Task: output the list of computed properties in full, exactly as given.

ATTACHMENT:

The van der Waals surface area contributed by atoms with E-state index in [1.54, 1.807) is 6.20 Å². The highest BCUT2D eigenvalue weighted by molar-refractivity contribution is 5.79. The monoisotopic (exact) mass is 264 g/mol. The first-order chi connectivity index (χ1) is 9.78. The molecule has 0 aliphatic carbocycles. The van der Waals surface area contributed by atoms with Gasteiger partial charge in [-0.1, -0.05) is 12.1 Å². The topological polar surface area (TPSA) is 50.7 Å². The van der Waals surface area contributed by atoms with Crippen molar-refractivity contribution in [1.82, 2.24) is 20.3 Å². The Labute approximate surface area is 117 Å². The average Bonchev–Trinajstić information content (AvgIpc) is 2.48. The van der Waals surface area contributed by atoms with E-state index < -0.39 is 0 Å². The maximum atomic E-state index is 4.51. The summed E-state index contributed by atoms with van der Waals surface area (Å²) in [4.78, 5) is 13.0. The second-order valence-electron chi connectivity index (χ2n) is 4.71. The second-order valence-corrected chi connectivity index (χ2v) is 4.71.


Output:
The van der Waals surface area contributed by atoms with E-state index in [1.54, 1.807) is 6.20 Å². The highest BCUT2D eigenvalue weighted by molar-refractivity contribution is 5.79. The monoisotopic (exact) mass is 264 g/mol. The first-order chi connectivity index (χ1) is 9.78. The molecule has 0 aliphatic carbocycles. The van der Waals surface area contributed by atoms with Gasteiger partial charge in [-0.1, -0.05) is 12.1 Å². The topological polar surface area (TPSA) is 50.7 Å². The van der Waals surface area contributed by atoms with Crippen molar-refractivity contribution in [1.82, 2.24) is 20.3 Å². The Labute approximate surface area is 117 Å². The average Bonchev–Trinajstić information content (AvgIpc) is 2.48. The van der Waals surface area contributed by atoms with E-state index < -0.39 is 0 Å². The maximum atomic E-state index is 4.51. The summed E-state index contributed by atoms with van der Waals surface area (Å²) in [4.78, 5) is 13.0. The second-order valence-electron chi connectivity index (χ2n) is 4.71. The second-order valence-corrected chi connectivity index (χ2v) is 4.71.